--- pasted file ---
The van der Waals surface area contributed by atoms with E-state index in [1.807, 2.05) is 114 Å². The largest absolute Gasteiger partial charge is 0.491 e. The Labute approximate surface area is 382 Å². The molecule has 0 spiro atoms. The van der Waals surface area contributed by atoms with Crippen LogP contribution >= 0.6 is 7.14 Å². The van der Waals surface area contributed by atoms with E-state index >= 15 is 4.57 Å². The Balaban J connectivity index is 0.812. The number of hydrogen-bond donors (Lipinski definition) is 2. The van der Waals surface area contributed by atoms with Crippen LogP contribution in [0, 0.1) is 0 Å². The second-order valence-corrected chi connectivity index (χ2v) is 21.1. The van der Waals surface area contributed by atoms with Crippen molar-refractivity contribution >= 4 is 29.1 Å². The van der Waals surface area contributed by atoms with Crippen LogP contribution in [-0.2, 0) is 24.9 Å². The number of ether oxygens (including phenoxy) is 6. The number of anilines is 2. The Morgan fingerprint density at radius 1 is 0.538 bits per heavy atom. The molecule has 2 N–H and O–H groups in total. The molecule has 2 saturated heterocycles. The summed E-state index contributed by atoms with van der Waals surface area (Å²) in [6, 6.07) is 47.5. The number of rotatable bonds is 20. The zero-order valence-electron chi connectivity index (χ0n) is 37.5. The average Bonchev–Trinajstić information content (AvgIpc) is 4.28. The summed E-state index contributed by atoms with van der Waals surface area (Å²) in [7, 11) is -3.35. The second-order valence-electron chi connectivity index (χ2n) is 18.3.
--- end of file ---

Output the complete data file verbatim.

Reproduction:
The van der Waals surface area contributed by atoms with E-state index in [1.807, 2.05) is 114 Å². The largest absolute Gasteiger partial charge is 0.491 e. The Labute approximate surface area is 382 Å². The molecule has 0 spiro atoms. The van der Waals surface area contributed by atoms with Crippen LogP contribution >= 0.6 is 7.14 Å². The van der Waals surface area contributed by atoms with E-state index >= 15 is 4.57 Å². The Balaban J connectivity index is 0.812. The number of hydrogen-bond donors (Lipinski definition) is 2. The van der Waals surface area contributed by atoms with Crippen LogP contribution in [0, 0.1) is 0 Å². The second-order valence-corrected chi connectivity index (χ2v) is 21.1. The van der Waals surface area contributed by atoms with Crippen molar-refractivity contribution >= 4 is 29.1 Å². The van der Waals surface area contributed by atoms with Crippen LogP contribution in [-0.2, 0) is 24.9 Å². The number of ether oxygens (including phenoxy) is 6. The number of anilines is 2. The Morgan fingerprint density at radius 1 is 0.538 bits per heavy atom. The molecule has 2 N–H and O–H groups in total. The molecule has 2 saturated heterocycles. The summed E-state index contributed by atoms with van der Waals surface area (Å²) in [6, 6.07) is 47.5. The number of rotatable bonds is 20. The zero-order valence-electron chi connectivity index (χ0n) is 37.5. The average Bonchev–Trinajstić information content (AvgIpc) is 4.28. The summed E-state index contributed by atoms with van der Waals surface area (Å²) in [7, 11) is -3.35. The second-order valence-electron chi connectivity index (χ2n) is 18.3.